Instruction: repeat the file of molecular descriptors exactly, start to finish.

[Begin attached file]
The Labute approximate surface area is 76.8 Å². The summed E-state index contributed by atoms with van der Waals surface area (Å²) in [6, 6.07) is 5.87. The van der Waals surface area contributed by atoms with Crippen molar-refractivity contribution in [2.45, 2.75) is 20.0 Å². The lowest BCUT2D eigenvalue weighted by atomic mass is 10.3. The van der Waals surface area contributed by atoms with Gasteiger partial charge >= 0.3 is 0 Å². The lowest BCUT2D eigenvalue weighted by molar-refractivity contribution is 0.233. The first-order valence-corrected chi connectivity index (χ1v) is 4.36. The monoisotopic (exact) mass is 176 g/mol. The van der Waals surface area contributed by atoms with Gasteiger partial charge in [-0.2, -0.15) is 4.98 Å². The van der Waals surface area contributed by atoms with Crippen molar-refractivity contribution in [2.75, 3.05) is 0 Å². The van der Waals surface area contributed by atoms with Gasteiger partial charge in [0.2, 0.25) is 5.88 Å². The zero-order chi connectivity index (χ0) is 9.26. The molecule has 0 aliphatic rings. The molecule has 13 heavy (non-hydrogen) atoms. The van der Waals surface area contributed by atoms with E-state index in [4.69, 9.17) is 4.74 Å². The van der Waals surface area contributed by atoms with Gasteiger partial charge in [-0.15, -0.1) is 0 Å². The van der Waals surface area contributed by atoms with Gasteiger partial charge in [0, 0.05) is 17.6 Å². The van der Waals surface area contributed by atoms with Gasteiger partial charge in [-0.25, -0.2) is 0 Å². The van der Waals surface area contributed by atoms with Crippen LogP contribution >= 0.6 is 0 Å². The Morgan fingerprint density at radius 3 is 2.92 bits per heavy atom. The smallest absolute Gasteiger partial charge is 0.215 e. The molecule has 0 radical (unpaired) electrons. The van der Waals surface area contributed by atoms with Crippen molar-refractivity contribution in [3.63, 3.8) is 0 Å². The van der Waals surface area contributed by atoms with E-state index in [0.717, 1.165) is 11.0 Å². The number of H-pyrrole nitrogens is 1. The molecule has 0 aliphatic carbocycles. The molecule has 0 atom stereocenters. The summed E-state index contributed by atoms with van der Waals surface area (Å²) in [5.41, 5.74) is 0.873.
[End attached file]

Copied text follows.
The Labute approximate surface area is 76.8 Å². The summed E-state index contributed by atoms with van der Waals surface area (Å²) in [6, 6.07) is 5.87. The van der Waals surface area contributed by atoms with Crippen molar-refractivity contribution in [2.45, 2.75) is 20.0 Å². The lowest BCUT2D eigenvalue weighted by atomic mass is 10.3. The van der Waals surface area contributed by atoms with Gasteiger partial charge >= 0.3 is 0 Å². The lowest BCUT2D eigenvalue weighted by molar-refractivity contribution is 0.233. The first-order valence-corrected chi connectivity index (χ1v) is 4.36. The monoisotopic (exact) mass is 176 g/mol. The van der Waals surface area contributed by atoms with Gasteiger partial charge in [-0.2, -0.15) is 4.98 Å². The van der Waals surface area contributed by atoms with Crippen molar-refractivity contribution in [2.75, 3.05) is 0 Å². The van der Waals surface area contributed by atoms with Gasteiger partial charge in [0.2, 0.25) is 5.88 Å². The zero-order chi connectivity index (χ0) is 9.26. The molecule has 0 aliphatic rings. The molecule has 13 heavy (non-hydrogen) atoms. The van der Waals surface area contributed by atoms with E-state index in [4.69, 9.17) is 4.74 Å². The van der Waals surface area contributed by atoms with Gasteiger partial charge in [-0.15, -0.1) is 0 Å². The van der Waals surface area contributed by atoms with Gasteiger partial charge in [0, 0.05) is 17.6 Å². The van der Waals surface area contributed by atoms with Gasteiger partial charge in [-0.25, -0.2) is 0 Å². The van der Waals surface area contributed by atoms with Crippen LogP contribution >= 0.6 is 0 Å². The Morgan fingerprint density at radius 3 is 2.92 bits per heavy atom. The smallest absolute Gasteiger partial charge is 0.215 e. The molecule has 0 radical (unpaired) electrons. The van der Waals surface area contributed by atoms with Crippen molar-refractivity contribution in [3.63, 3.8) is 0 Å². The van der Waals surface area contributed by atoms with E-state index in [0.717, 1.165) is 11.0 Å². The number of H-pyrrole nitrogens is 1. The molecule has 0 aliphatic carbocycles. The molecule has 0 atom stereocenters. The summed E-state index contributed by atoms with van der Waals surface area (Å²) in [5.41, 5.74) is 0.873.